Toward a Biology Worthy of Life > From Physical Causes to Organisms of Meaning > Brief excerpt
A project by Stephen L. Talbott

There are no consistent causes in the organism (1)

No biologist today will deny that fundamental physical laws continue to apply without exception to organisms. But what about causes? We have just now noted that, by means of carefully designed closed systems more or less immune to contextual interference, it is possible to say one thing “causes” another, with due caveats. Well-made machines are such systems. But what happens when the biologist attempts to see the organism in the same mechanistic light, making a closed system of it?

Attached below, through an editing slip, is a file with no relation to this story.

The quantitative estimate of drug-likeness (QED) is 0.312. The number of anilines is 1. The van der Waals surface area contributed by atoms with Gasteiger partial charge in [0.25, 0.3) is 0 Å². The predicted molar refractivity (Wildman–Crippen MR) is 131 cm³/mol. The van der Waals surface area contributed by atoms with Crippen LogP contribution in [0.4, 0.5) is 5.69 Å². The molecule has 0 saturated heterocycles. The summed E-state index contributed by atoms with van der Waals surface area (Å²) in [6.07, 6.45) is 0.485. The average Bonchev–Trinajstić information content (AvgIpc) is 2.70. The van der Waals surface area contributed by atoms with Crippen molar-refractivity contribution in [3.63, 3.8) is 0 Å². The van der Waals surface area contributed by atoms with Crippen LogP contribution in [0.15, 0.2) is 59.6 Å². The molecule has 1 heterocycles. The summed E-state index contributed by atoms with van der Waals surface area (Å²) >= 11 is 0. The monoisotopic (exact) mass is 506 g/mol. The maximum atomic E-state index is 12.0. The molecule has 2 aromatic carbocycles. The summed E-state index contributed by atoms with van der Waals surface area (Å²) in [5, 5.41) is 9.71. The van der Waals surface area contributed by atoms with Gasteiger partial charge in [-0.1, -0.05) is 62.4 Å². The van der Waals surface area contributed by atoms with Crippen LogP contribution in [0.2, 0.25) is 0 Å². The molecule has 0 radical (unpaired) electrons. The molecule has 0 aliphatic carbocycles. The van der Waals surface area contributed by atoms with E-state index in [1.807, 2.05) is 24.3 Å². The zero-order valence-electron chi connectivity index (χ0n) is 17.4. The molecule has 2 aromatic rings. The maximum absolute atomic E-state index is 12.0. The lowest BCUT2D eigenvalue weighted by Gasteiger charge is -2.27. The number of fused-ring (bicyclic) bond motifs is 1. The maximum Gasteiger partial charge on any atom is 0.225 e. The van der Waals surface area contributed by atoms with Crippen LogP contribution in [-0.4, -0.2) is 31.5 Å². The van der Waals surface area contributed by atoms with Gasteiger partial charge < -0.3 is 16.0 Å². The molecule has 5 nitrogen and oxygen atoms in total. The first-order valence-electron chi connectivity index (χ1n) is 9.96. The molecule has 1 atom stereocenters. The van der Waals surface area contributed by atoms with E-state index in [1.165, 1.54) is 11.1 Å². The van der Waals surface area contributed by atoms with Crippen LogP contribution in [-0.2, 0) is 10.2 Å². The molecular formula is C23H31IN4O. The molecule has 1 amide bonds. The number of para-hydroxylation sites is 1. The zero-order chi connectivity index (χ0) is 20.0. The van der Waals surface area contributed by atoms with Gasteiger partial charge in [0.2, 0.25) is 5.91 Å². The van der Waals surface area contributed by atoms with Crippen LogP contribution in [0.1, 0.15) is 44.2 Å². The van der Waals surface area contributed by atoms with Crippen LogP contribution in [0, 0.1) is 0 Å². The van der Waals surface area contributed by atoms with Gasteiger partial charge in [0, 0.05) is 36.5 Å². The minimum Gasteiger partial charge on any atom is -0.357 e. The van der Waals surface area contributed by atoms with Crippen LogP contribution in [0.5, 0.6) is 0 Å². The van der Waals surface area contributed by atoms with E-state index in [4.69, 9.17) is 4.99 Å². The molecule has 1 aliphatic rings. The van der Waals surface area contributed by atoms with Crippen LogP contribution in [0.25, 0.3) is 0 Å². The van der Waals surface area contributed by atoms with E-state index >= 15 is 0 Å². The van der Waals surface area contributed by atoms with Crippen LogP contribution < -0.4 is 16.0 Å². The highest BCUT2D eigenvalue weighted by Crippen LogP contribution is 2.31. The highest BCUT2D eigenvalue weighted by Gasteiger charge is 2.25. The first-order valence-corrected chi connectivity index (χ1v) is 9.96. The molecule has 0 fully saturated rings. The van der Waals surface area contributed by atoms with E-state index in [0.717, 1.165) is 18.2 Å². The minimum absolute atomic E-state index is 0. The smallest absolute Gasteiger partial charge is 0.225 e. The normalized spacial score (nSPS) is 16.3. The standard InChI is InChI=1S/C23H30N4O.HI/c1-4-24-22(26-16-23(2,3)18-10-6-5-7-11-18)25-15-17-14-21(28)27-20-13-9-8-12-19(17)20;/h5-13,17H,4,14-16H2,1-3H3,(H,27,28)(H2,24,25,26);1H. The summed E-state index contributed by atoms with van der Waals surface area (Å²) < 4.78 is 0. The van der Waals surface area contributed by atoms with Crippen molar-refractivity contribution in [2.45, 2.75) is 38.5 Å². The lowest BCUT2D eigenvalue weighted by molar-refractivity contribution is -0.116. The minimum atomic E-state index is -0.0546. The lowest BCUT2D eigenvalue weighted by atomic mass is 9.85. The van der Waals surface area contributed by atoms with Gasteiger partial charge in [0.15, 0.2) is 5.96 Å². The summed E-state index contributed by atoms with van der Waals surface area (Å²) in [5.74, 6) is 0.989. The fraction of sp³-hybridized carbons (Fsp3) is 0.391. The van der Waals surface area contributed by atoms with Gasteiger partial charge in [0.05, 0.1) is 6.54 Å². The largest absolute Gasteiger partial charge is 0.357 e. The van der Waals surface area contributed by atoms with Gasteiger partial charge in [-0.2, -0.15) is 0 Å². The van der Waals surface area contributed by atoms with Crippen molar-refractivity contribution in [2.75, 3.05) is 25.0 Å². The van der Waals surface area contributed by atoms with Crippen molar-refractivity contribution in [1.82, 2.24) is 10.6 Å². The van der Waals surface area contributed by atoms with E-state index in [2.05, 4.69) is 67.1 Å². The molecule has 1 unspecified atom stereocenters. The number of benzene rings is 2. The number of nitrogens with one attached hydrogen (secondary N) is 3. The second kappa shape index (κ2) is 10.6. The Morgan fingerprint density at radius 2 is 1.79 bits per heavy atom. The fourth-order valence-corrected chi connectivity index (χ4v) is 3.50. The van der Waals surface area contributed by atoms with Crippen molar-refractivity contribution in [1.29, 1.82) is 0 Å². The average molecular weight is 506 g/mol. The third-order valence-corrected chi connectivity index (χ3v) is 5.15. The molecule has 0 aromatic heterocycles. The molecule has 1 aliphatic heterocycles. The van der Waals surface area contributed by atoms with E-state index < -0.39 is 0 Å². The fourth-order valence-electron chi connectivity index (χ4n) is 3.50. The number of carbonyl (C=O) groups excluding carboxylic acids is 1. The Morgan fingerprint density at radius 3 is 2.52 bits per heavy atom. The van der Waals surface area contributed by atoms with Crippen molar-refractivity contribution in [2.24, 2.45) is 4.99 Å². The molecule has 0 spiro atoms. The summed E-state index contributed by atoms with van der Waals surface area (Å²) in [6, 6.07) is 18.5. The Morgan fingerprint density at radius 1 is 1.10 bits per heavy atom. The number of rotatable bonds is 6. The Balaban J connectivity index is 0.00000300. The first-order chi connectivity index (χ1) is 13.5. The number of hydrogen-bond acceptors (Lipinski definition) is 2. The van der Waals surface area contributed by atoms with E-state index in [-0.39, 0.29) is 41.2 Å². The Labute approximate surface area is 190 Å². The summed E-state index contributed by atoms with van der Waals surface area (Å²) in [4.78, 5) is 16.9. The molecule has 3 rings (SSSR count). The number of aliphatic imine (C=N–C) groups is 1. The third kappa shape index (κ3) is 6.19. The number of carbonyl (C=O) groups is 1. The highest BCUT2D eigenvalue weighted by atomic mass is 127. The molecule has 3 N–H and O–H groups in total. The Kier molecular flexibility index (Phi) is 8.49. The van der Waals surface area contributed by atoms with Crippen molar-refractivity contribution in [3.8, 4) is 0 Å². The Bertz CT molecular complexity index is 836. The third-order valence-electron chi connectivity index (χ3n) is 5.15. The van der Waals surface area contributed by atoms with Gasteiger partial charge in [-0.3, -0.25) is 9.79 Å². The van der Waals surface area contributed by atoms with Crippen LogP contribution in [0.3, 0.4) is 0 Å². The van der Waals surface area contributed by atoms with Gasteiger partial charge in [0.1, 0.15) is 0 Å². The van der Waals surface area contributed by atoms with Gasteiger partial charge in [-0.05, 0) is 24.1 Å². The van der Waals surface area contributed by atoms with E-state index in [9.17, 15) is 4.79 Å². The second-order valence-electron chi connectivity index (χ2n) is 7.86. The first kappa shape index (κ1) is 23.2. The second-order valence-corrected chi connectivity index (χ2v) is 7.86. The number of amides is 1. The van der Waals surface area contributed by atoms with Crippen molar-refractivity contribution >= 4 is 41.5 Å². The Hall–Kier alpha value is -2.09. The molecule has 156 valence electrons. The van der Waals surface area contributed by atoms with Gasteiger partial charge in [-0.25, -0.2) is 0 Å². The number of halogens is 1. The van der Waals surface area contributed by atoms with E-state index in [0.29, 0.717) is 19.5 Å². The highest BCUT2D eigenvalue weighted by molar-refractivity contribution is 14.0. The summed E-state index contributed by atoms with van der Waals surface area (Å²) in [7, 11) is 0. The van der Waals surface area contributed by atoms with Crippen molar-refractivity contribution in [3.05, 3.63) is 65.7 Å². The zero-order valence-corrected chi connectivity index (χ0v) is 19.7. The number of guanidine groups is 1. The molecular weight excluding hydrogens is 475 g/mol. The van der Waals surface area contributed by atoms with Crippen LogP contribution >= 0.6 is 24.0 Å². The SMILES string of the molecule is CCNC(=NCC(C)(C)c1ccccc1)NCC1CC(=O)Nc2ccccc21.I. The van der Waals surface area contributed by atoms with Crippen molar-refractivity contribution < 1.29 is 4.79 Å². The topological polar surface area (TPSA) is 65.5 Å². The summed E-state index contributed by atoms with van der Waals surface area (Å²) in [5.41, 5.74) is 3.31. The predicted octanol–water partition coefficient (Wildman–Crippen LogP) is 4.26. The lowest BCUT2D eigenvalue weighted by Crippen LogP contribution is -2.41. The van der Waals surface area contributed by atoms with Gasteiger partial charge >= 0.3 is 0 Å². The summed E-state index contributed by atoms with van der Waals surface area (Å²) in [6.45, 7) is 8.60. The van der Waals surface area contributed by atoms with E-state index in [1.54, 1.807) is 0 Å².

The effort fails miserably. For in biology a changing context does not interfere with some causal truth we are trying to see; contextual transformation is itself the truth we are after. Or, you could say: in the organism as a maker of meaning, interfering is the whole point. The ongoing construction and evolution of a context, with its continually modulated causal relationships, is what the biologist is trying to recognize and do justice to. Every creature lives by virtue of the dynamic, pattern-shifting play of a governing context, which extends into an open-ended environment. The organism gives expression, at every level of its being, to the unbounded because of reason, the tapestry of meaning, the form and character I referred to earlier. It can change its proximal goal from moment to moment, thereby also changing the contextual significance of the details of its life.

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